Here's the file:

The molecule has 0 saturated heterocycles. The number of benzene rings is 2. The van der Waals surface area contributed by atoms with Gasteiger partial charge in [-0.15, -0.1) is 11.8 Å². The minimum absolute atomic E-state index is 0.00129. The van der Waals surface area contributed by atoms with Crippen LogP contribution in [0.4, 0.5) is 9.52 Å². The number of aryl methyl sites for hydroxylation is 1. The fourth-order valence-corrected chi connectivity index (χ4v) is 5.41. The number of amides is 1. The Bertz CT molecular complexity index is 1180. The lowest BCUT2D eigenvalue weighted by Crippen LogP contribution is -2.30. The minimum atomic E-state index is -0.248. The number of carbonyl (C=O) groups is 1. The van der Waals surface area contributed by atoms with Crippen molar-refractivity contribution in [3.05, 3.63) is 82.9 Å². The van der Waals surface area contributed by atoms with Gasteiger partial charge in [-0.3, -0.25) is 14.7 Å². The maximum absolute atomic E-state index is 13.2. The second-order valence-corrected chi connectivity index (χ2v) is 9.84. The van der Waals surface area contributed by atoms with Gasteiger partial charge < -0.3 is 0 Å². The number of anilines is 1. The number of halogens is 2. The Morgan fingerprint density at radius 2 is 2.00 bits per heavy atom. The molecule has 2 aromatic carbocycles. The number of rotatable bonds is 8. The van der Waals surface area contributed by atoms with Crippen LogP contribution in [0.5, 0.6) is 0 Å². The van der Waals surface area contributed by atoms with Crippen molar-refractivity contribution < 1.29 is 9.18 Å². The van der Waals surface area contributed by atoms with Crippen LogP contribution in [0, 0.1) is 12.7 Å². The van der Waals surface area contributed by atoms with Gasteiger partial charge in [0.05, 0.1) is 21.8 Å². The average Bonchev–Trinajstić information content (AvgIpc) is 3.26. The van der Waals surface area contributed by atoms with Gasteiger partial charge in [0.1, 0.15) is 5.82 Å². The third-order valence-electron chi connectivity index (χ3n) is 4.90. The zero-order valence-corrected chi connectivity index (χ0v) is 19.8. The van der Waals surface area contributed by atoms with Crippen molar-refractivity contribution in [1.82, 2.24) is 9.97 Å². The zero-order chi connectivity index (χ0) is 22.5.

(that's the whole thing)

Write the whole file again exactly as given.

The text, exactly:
The molecule has 0 saturated heterocycles. The number of benzene rings is 2. The van der Waals surface area contributed by atoms with Gasteiger partial charge in [-0.15, -0.1) is 11.8 Å². The minimum absolute atomic E-state index is 0.00129. The van der Waals surface area contributed by atoms with Crippen LogP contribution in [0.4, 0.5) is 9.52 Å². The number of aryl methyl sites for hydroxylation is 1. The fourth-order valence-corrected chi connectivity index (χ4v) is 5.41. The number of amides is 1. The Bertz CT molecular complexity index is 1180. The lowest BCUT2D eigenvalue weighted by Crippen LogP contribution is -2.30. The minimum atomic E-state index is -0.248. The number of carbonyl (C=O) groups is 1. The van der Waals surface area contributed by atoms with Crippen molar-refractivity contribution in [3.05, 3.63) is 82.9 Å². The van der Waals surface area contributed by atoms with Gasteiger partial charge in [-0.3, -0.25) is 14.7 Å². The maximum absolute atomic E-state index is 13.2. The second-order valence-corrected chi connectivity index (χ2v) is 9.84. The van der Waals surface area contributed by atoms with Gasteiger partial charge < -0.3 is 0 Å². The number of anilines is 1. The number of halogens is 2. The Morgan fingerprint density at radius 2 is 2.00 bits per heavy atom. The molecule has 2 aromatic carbocycles. The number of rotatable bonds is 8. The van der Waals surface area contributed by atoms with Crippen LogP contribution in [0.5, 0.6) is 0 Å². The van der Waals surface area contributed by atoms with Crippen molar-refractivity contribution < 1.29 is 9.18 Å². The van der Waals surface area contributed by atoms with Crippen LogP contribution in [0, 0.1) is 12.7 Å². The van der Waals surface area contributed by atoms with Gasteiger partial charge in [0.05, 0.1) is 21.8 Å². The average Bonchev–Trinajstić information content (AvgIpc) is 3.26. The van der Waals surface area contributed by atoms with Gasteiger partial charge in [0.1, 0.15) is 5.82 Å². The third-order valence-electron chi connectivity index (χ3n) is 4.90. The zero-order valence-corrected chi connectivity index (χ0v) is 19.8. The van der Waals surface area contributed by atoms with Crippen molar-refractivity contribution in [1.82, 2.24) is 9.97 Å². The zero-order chi connectivity index (χ0) is 22.5.